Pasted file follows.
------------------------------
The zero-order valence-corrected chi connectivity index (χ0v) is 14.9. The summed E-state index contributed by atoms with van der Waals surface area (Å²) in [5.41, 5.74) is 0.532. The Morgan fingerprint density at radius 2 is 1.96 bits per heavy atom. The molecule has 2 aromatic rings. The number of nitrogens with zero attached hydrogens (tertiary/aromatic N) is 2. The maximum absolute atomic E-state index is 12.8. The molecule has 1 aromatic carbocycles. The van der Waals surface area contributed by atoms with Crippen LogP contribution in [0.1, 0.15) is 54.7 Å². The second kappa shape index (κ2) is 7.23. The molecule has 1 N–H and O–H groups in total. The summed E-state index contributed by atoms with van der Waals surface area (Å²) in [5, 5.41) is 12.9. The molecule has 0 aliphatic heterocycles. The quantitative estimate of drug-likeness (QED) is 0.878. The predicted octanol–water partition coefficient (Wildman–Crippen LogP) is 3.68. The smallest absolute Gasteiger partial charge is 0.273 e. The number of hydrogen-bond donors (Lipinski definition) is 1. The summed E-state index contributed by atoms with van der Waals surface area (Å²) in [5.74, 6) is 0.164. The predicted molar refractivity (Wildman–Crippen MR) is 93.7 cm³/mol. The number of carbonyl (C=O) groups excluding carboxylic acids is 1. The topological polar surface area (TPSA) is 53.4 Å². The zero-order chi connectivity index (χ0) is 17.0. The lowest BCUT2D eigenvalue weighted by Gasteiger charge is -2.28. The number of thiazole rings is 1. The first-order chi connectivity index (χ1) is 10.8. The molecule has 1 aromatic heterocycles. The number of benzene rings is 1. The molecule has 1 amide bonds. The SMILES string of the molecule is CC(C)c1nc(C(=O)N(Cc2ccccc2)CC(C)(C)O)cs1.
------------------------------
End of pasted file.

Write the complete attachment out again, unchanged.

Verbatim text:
The zero-order valence-corrected chi connectivity index (χ0v) is 14.9. The summed E-state index contributed by atoms with van der Waals surface area (Å²) in [5.41, 5.74) is 0.532. The Morgan fingerprint density at radius 2 is 1.96 bits per heavy atom. The molecule has 2 aromatic rings. The number of nitrogens with zero attached hydrogens (tertiary/aromatic N) is 2. The maximum absolute atomic E-state index is 12.8. The molecule has 1 aromatic carbocycles. The van der Waals surface area contributed by atoms with Crippen LogP contribution in [0.1, 0.15) is 54.7 Å². The second kappa shape index (κ2) is 7.23. The molecule has 1 N–H and O–H groups in total. The summed E-state index contributed by atoms with van der Waals surface area (Å²) in [5, 5.41) is 12.9. The molecule has 0 aliphatic heterocycles. The quantitative estimate of drug-likeness (QED) is 0.878. The predicted octanol–water partition coefficient (Wildman–Crippen LogP) is 3.68. The smallest absolute Gasteiger partial charge is 0.273 e. The number of hydrogen-bond donors (Lipinski definition) is 1. The summed E-state index contributed by atoms with van der Waals surface area (Å²) in [5.74, 6) is 0.164. The predicted molar refractivity (Wildman–Crippen MR) is 93.7 cm³/mol. The number of carbonyl (C=O) groups excluding carboxylic acids is 1. The topological polar surface area (TPSA) is 53.4 Å². The zero-order chi connectivity index (χ0) is 17.0. The lowest BCUT2D eigenvalue weighted by Gasteiger charge is -2.28. The number of thiazole rings is 1. The first-order chi connectivity index (χ1) is 10.8. The molecule has 1 aromatic heterocycles. The number of benzene rings is 1. The molecule has 1 amide bonds. The SMILES string of the molecule is CC(C)c1nc(C(=O)N(Cc2ccccc2)CC(C)(C)O)cs1.